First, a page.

HIS vast experience in developing a business from zero has formed Andianto Setiabudi, CEO of PT Cipaganti Cipta Graha, into a solid businessman. The constantly fluctuating economy has also made him understand that building a company does not always go according to plan.
Andi, as he is intimately called, first became involved in business during his high school days in Bandung, West Java, when he helped his parents develop their snack business. However, due to the family’s tight finances he did not get the opportunity to continue his studies at St. Aloysius high school but instead became fully involved in the business. “What I was most concerned about back then was that the business had to run profitably for the benefit of my family,” reminisced Andi.
Slowly but surely, in his hands, the snack business grew in profitability and so did the production volume. “I even owned a cracker factory and rented land from a farmer on which to dry the raw material,” he said.
He also owned several vans for the distribution of his products. To renew his fleet he sold the old trucks and replaced them with new ones. “During the selling and buying phase I learned that the transportation business was far more profitable than my cracker business,” he explained.
In 1985, Andi decided to try his luck at dealing in secondhand vehicles. Starting with only five vehicles, the business grew rapidly. Eventually he bought a showroom on Jl. Cipaganti, Bandung, and set up his company, CV Cipaganti Motor. He appeared to be on a winning streak for a number of years and started a car rental company, and then businesses in property, heavy equipment and energy, especially coal. However, not everything went as planned. During the heyday of his automotive business the government abruptly introduced its tight monetary policy, which caused the prices of secondhand cars to drop. Similarly, the rupiah nose-dived during the Asian financial crisis. “Prices of many items tripled, while the rental rate could not be increased by that much,” he said.
However, the bitter experiences formed a more solid Andi. He always says that whatever the obstruction there is always a solution. One thing is strange and fortunate, he said, that during a period of trial he always finds new opportunities. “The key in such a situation is to stay focused and never give up,” emphasized Andi.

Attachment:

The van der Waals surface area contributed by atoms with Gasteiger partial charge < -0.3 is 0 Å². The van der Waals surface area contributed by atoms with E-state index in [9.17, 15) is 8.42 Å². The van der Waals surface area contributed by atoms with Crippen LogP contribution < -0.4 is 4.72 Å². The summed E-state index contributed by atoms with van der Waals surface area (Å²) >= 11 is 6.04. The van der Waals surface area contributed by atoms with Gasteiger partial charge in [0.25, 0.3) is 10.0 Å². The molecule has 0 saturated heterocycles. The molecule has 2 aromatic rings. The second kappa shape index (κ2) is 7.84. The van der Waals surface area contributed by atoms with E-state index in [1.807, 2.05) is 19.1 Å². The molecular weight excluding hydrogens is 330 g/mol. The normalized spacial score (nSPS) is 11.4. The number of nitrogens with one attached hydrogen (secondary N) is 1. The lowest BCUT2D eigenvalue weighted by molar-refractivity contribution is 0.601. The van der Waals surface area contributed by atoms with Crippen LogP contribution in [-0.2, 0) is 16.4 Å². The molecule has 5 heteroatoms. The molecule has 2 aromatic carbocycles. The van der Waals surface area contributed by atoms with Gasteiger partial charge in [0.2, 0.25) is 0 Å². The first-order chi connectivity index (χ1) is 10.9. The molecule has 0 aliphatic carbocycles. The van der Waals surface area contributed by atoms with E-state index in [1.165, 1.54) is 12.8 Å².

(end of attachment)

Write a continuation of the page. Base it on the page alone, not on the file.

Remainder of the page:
As an example, he explained that during the tight monetary policy he switched from car sales to rentals. When the government introduced new regulations for the mining business, his company had hundreds of units of heavy equipment ready to rent out to mining companies. Andi, who was born in Banjarmasin, South Kalimantan, in 1962, then focused on plantations, which were on the rise. “Our latest activity is as a contractor and producer of coal,” he said with a smile.
“In every step we take we always encounter some kind of problem. But, believe me when I say there is always a way out. Once we overcome a problem we will certainly grow further,” said Andi. “What moves a person is the difficulties he encounters. However, he or she has to have a positive attitude to solve the problem,” he said.
Today the Cipaganti Group has grown large and Andi acknowledges that controlling such a large organization is becoming more complicated. Hence, he has opted for a more professional organization, while business is focused on three main lines — transportation, property and heavy equipment. He admits that the management is yet to become completely professional like other companies of this size. Andi is still the central figure in the entire group. However, he has gradually started to hand over responsibilities to dependable professionals from within the group and recruited. “Almost all directors are professionals who have no family ties to me, as are the branch managers. But a number of relatives still supervise certain branches,” he said.
For today’s situation, he said, this is the most suitable management arrangement as for the time being he cannot fully hand over control to pure professionals. Still, the professionals in his company have the freedom to make decisions and act on them. “So, currently it is a combination of a family and professional corporation,” he said.
The father of two said that the development of human resources is one of the most vital keys to the success of his business. He also referred to the 1,200 strong workforce, saying it allowed for successful growth. He gives them training, both internally and externally. The training is, of course, based on the company’s vision and mission, which are elaborated during the training sessions. “The employees have to be aware of the company’s vision and mission for better coordination,” he said.
Andi often provides direct motivation to the employees, especially those at the level of supervisor and above. “The motivation I give is not always in a formal way, but often through sms,” he said.
For the future, he said that the company would focus on the current business lines, and while strengthening them he would also develop related businesses. For example, the Cipaganti Group is a major player in land transportation, but in the future, he said, the business may spread its wings to other sectors such as sea and air transportation.
Andi said the Cipaganti Group could grow much faster if it received a capital injection from an investor, and with this in mind he hopes to eventually list the Cipaganti Group on the stock exchange. “I would very much like that to happen as soon as possible. Our current strategy is directed toward that target,” he explained. “The opportunities ahead are fantastic, so we only have to carry out our strategies,” he concluded. (T. Hidayat)
The Jakarta Post, August 06, 2008